ReCell technology uses a postage stamp-sized piece of skin to create spray-on that can cover a page's-worth of burned skin. DCL
Spray-on skin that heals burns in days, not weeks, is set to begin clinical trials as soon as next month.
Avita Medical's ReCell technology uses a postage stamp-sized piece of skin from a patient to heal a page's-worth of burned skin. The technology could save the lives of burn victims by reducing the risk of deadly infections as early as next year.
"We need to get these burn wounds closed quickly," said John Geisel, a scientist at Avita Medical developing the technology. "Until we do, these wounds lose blood and a patient runs the risk of a life-threatening infection."
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In second and third degree burns, the kind of burns ReCell is designed to heal, the outer few layers of skin are damaged or destroyed. To heal the burned skin scientists currently can either graft skin from another part of the victim's body, or use artificial skin grown in petri dishes, which can come from another donor or from the burn patient.
Grafting is fast with a low chance of rejection but it uses a lot of skin. For a patient that has burned 40 to 50 percent of their body grafting isn't much of an option; to cover a page's-worth of burned skin requires a page's-worth of healthy skin be removed.
Artificially grown skin from another donor is fast but also raises the risk of rejection, which can further increase the chance of a life-threatening infection. Skin can be grown using a patients own cells, harvested from a much smaller area than a full graft, which is more reliable but takes weeks to grow.
ReCell combines the speed and reliability of a skin graft with the small donor site of artificially grown skin. As little as six one-thousands of an inch-deep of skin is scraped from an area the size of a postage stamp. Once taken, the donor site looks like a small rug burn, raw and pink with pinprick bleeding. A full graft leaves the donor site bleeding.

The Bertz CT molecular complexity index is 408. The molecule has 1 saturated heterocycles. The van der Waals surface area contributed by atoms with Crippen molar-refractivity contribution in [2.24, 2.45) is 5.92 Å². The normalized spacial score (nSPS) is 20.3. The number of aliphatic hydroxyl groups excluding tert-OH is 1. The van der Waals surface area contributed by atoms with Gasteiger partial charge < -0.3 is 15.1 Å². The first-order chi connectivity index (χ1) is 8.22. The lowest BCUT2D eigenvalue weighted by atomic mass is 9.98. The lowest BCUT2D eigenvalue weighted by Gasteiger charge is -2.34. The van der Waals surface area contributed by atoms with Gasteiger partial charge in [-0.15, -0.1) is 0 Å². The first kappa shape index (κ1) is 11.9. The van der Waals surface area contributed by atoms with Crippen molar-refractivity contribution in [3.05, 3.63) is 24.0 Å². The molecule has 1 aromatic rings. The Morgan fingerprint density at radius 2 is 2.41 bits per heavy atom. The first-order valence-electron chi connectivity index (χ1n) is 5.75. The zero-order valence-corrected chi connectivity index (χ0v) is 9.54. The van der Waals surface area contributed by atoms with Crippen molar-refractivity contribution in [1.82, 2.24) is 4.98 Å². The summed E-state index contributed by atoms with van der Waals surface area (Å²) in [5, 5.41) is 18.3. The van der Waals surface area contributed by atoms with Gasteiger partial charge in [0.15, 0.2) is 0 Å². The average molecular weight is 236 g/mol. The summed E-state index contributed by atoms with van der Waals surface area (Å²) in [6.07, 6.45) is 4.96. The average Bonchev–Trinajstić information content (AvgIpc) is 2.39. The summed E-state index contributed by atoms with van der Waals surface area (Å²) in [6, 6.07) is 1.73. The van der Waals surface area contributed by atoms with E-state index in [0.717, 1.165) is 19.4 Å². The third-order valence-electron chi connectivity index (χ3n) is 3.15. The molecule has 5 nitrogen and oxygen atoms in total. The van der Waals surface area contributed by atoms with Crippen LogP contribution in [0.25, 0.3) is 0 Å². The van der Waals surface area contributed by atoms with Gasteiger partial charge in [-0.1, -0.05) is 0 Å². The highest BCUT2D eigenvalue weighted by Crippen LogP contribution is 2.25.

Contained in those six-thousands of an inch are basal stem cells and melanocytes, cells that give skin its particular color and texture. The structural materials holding these cells in place are dissolved with trypsin, a enzyme harvested from pigs, and then sprayed back onto a burn site.
Once on the burned area, the skin stem cells and melanocytes begin to divide and expand. In less than a week that stamp-sized donor site of skin can turn into a page's worth of new, healthy skin. Skin that matches the tone and texture of the original skin more closely than skin grafts usually do.
A clinical trial of ReCell, using 106 patients with second degree burns, is set to begin in December and end about one year later. If the Food and Drug Administration approves, ReCell could be available for purchase soon after the clinical trial is completed. ReCell is already available for use in Mexico, Canada, Europe and several other countries.
Part of the funding for the clinical trial comes from a $1.4 million U.S. Army grant to help develop regenerative medicine for wounded soldiers returning from battle. James Holmes, a doctor at the Wake Forest Institute for Regenerative Medicine, is running the clinical trial. Holmes expects that if ReCell is approved for use in the United States, it will save the lives of burn victims.
"What's available today is the same technology that was available 30 years ago," said Holmes.
"In a burn you are always working against time. ReCell will allow us to turn back the clock on all kinds of burns."